right now I'm just waiting if it happens again. 

Sorry Sempler I don't really know how to do what you've just suggested to me properly :x

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  • 2 weeks later...
9 minutes ago, =VG= keed said:

According to Crucial, a PC hardware manufacturer, it can cause damage by electromagnetic static. https://www.crucial.com/articles/pc-builders/how-to-clean-the-inside-of-a-computer

Nice timing cuz I just vacuumed my rig two days ago. Seems like I dodged a bullet.

Canned air is the alternative.

that was bad in the 80s... but today virtually every IT service employee vacuums or blows the computer clean. of course, theoretically, something can happen... but it is more likely that you destroy something yourself by touching it than that too much static builds up...

16 minutes ago, =VG= keed said:

Canned air is the alternative.

this is a fallacy. static is formed by friction. static does not matter whether it is vacuum or blown. would work both ways. So if you don't vacuum, you also shouldn't blow... ^^

 

 

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3 hours ago, =VG= 0100011000101 said:

that was bad in the 80s... but today virtually every IT service employee vacuums or blows the computer clean. of course, theoretically, something can happen... but it is more likely that you destroy something yourself by touching it than that too much static builds up...

this is a fallacy. static is formed by friction. static does not matter whether it is vacuum or blown. would work both ways. So if you don't vacuum, you also shouldn't blow... ^^

 

 

Just because it's less common now, doesn't mean DO IT. You wouldn't walk into an old minefield because theres a high chance a mine won't blow up... Doesn't mean one wont. It goes for when you build a PC, you always ground yourself due to static electricity, whats the difference between a vacuum? Compressed air is by far the better and SAFER option. BAD PRACTICE!

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10 minutes ago, Connor said:

Compressed air is by far the better and SAFER option

why?

 

the vacuum cleaner moves the dust in one direction, creating friction. the air from the can pushes the dust into the other and creating friction... in which direction is no static charge?^^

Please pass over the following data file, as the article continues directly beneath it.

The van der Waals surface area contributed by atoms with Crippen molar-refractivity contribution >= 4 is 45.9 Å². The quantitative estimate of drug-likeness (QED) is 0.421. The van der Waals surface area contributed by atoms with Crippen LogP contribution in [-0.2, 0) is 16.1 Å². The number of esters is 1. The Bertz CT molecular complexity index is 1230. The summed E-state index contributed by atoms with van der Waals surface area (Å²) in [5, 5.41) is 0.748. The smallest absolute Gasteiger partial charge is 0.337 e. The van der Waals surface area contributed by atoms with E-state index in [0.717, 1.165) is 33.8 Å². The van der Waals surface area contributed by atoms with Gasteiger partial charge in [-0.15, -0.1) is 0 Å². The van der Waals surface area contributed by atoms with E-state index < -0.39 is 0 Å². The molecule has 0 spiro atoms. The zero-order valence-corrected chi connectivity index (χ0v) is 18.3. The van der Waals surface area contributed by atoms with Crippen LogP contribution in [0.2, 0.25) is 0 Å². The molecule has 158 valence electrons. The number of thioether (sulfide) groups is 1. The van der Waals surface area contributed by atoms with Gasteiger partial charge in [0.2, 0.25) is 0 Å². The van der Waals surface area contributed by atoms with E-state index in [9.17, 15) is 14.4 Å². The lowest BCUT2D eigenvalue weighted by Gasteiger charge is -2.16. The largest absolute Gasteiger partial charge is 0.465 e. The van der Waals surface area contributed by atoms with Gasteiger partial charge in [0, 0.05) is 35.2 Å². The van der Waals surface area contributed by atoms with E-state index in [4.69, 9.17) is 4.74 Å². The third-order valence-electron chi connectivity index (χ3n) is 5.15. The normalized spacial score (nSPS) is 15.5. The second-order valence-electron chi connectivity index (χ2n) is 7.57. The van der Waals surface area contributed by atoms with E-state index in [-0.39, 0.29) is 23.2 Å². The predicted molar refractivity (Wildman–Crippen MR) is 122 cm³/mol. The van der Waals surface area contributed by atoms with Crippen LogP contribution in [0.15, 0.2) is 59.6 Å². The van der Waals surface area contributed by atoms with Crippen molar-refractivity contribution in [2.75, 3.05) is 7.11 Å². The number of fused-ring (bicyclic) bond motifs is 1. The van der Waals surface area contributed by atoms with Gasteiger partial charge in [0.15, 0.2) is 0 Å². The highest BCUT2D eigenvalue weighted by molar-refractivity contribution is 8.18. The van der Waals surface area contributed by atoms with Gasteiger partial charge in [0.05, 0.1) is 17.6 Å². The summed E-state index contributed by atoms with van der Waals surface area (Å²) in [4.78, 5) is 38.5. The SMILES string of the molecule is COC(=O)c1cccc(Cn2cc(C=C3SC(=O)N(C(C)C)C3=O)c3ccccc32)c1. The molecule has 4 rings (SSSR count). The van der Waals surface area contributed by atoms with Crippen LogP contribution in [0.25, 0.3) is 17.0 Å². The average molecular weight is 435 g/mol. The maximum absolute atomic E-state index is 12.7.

when vacuuming or blowing, this static can arise. hardly a difference.

of course you should ground yourself before you open a computer, but you should also stay grounded, or it doesn't make so much sense... I would still advise everyone beforehand. but whether he blows or sucks makes no difference. ^^

btw, in the past, minefields computers were much more susceptible to static influences.

30 minutes ago, Connor said:

ust because it's less common now, doesn't mean DO IT.

^^maybe i don't have enough common sense but i haven't yet found an explanation why one should be better than the other. just because something is repeated a thousand times doesn't make it any better/more correct.

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@=VG= 0100011000101 @Condrad the main static danger is a charge building up on your vacuum's nozzle. All the hairs, dust and other crap passes through that 1 concentrated hole. This can potentially build up enough static charge to fry a component if you bring the nozzle too close to one of them when enough charge is built up. Canned air is free of dust, so nothing that violently rubs the inside of the canned air nozzle as it exits. The risk is rather low, but enough for some shops/manufacturers to not bring vacuums too close. My friend used to repair PC's before covid and he'd use a vacuum at a few inches distance, which would suck all the dust that he blew off with bursts of compressed air. He'd never let a vacuum part touch or get too close to any component.

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PRO TIP:  Don't suck -- blow!

https://www.amazon.com/Compucleaner-Durable-Plastic-Electric-Pressure/dp/B07RKYWBD2

T8V7K8V.jpg

 

Regarding what was said above, all points thoroughly made, the takeaway should be that static can be a concern regardless of suck or blow, canned or vacuum pressure.  Yet, until there is a better way to remove dust buildup from impossible to reach areas, there is greater risk by not cleaning.  It is the lesser of two evils.  I had my own in-home PC Fix-it business called "PC Field Medics" for a number of years, I was my own "Geek Squad" of 1, and cleaning the computer was the first ten minutes of any 1-hour reset job.  I used to roll with disk images of current Windows installs, would offload their data, flash their HDD with the image, replace their drivers, programs and data, and get out in less than an hour in most situations.  Even carried a case with so many types of RAM, so I could "boost" most any system while I worked on it. ;)  I had NEVER had any issue with static damage due to cleaning hundreds of computers out in the real world.
 

That being said, a few simple SOP's can ensure you don't "blow it" by increasing potential for damage:

  • First, turn off your computer.  Do not unplug it, but turn off the switch on the PSU (power supply).  This will not disconnect the ground your computer and case have established already.
     
  • Next, ground yourself and try to remain grounded during the procedure as you hold the plastic cleaning device (of any kind).  This is achieved simply by touching the metal case anywhere as you move it while blowing/sucking.